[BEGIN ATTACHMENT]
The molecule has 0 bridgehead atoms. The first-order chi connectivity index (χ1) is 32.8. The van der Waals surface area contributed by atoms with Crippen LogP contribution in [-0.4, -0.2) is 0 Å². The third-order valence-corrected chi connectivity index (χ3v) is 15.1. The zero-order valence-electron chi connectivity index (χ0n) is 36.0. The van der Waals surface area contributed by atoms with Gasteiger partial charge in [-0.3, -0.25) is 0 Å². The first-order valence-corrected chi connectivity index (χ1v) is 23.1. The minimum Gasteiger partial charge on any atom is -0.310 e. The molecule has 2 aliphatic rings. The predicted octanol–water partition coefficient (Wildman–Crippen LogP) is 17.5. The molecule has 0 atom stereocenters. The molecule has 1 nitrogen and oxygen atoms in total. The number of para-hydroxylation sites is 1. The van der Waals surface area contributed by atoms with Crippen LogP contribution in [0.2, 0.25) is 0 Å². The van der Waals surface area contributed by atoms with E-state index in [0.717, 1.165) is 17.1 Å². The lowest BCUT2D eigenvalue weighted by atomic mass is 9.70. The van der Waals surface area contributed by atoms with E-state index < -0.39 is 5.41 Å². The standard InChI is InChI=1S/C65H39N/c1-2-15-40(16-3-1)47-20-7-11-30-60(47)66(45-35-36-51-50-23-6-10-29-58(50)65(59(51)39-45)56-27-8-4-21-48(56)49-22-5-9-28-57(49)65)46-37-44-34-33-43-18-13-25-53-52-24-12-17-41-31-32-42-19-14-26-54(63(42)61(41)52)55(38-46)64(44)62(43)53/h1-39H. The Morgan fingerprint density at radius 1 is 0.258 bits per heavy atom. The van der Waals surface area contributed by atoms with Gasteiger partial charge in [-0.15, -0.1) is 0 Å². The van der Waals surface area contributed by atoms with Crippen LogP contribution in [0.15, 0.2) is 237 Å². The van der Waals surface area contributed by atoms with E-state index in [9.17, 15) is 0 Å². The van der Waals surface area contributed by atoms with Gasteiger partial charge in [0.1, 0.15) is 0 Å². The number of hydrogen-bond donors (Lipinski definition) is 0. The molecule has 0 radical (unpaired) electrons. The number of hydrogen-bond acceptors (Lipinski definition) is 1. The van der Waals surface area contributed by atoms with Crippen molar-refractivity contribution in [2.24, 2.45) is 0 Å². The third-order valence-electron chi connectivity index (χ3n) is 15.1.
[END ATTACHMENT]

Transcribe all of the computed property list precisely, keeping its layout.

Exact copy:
The molecule has 0 bridgehead atoms. The first-order chi connectivity index (χ1) is 32.8. The van der Waals surface area contributed by atoms with Crippen LogP contribution in [-0.4, -0.2) is 0 Å². The third-order valence-corrected chi connectivity index (χ3v) is 15.1. The zero-order valence-electron chi connectivity index (χ0n) is 36.0. The van der Waals surface area contributed by atoms with Gasteiger partial charge in [-0.3, -0.25) is 0 Å². The first-order valence-corrected chi connectivity index (χ1v) is 23.1. The minimum Gasteiger partial charge on any atom is -0.310 e. The molecule has 2 aliphatic rings. The predicted octanol–water partition coefficient (Wildman–Crippen LogP) is 17.5. The molecule has 0 atom stereocenters. The molecule has 1 nitrogen and oxygen atoms in total. The number of para-hydroxylation sites is 1. The van der Waals surface area contributed by atoms with Crippen LogP contribution in [0.2, 0.25) is 0 Å². The van der Waals surface area contributed by atoms with E-state index in [0.717, 1.165) is 17.1 Å². The lowest BCUT2D eigenvalue weighted by atomic mass is 9.70. The van der Waals surface area contributed by atoms with E-state index < -0.39 is 5.41 Å². The standard InChI is InChI=1S/C65H39N/c1-2-15-40(16-3-1)47-20-7-11-30-60(47)66(45-35-36-51-50-23-6-10-29-58(50)65(59(51)39-45)56-27-8-4-21-48(56)49-22-5-9-28-57(49)65)46-37-44-34-33-43-18-13-25-53-52-24-12-17-41-31-32-42-19-14-26-54(63(42)61(41)52)55(38-46)64(44)62(43)53/h1-39H. The Morgan fingerprint density at radius 1 is 0.258 bits per heavy atom. The van der Waals surface area contributed by atoms with Gasteiger partial charge in [-0.15, -0.1) is 0 Å². The van der Waals surface area contributed by atoms with Crippen LogP contribution in [0.15, 0.2) is 237 Å². The van der Waals surface area contributed by atoms with E-state index in [9.17, 15) is 0 Å². The van der Waals surface area contributed by atoms with Gasteiger partial charge in [0.1, 0.15) is 0 Å². The number of hydrogen-bond donors (Lipinski definition) is 0. The molecule has 0 radical (unpaired) electrons. The number of hydrogen-bond acceptors (Lipinski definition) is 1. The van der Waals surface area contributed by atoms with Crippen molar-refractivity contribution in [2.24, 2.45) is 0 Å². The third-order valence-electron chi connectivity index (χ3n) is 15.1.